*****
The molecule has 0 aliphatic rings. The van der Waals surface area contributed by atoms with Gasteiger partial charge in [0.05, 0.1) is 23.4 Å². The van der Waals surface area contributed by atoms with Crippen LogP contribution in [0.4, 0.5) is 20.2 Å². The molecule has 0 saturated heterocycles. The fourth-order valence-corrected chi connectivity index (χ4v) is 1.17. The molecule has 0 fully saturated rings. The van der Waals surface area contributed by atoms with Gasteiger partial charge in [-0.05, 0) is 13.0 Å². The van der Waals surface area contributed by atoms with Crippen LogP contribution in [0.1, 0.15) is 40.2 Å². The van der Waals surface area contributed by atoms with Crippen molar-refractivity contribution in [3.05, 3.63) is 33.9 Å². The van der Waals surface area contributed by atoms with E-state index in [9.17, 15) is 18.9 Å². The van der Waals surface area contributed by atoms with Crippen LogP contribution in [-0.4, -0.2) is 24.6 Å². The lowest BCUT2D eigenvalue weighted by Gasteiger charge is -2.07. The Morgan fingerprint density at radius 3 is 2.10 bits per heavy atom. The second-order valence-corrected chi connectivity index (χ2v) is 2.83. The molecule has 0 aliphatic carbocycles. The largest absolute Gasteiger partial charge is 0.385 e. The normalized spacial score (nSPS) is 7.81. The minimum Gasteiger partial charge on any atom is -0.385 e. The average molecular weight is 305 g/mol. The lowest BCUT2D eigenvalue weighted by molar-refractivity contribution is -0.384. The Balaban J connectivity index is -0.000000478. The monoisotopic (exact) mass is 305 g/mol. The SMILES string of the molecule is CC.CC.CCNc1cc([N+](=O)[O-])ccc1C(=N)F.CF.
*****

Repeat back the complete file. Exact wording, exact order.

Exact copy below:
The molecule has 0 aliphatic rings. The van der Waals surface area contributed by atoms with Gasteiger partial charge in [0.05, 0.1) is 23.4 Å². The van der Waals surface area contributed by atoms with Crippen LogP contribution in [0.4, 0.5) is 20.2 Å². The molecule has 0 saturated heterocycles. The fourth-order valence-corrected chi connectivity index (χ4v) is 1.17. The molecule has 0 fully saturated rings. The van der Waals surface area contributed by atoms with Gasteiger partial charge in [-0.05, 0) is 13.0 Å². The van der Waals surface area contributed by atoms with Crippen LogP contribution in [0.1, 0.15) is 40.2 Å². The van der Waals surface area contributed by atoms with Crippen molar-refractivity contribution in [3.05, 3.63) is 33.9 Å². The van der Waals surface area contributed by atoms with E-state index in [9.17, 15) is 18.9 Å². The van der Waals surface area contributed by atoms with Crippen LogP contribution in [-0.4, -0.2) is 24.6 Å². The lowest BCUT2D eigenvalue weighted by Gasteiger charge is -2.07. The Morgan fingerprint density at radius 3 is 2.10 bits per heavy atom. The second-order valence-corrected chi connectivity index (χ2v) is 2.83. The molecule has 0 aliphatic carbocycles. The largest absolute Gasteiger partial charge is 0.385 e. The normalized spacial score (nSPS) is 7.81. The minimum Gasteiger partial charge on any atom is -0.385 e. The average molecular weight is 305 g/mol. The lowest BCUT2D eigenvalue weighted by molar-refractivity contribution is -0.384. The Balaban J connectivity index is -0.000000478. The monoisotopic (exact) mass is 305 g/mol. The SMILES string of the molecule is CC.CC.CCNc1cc([N+](=O)[O-])ccc1C(=N)F.CF.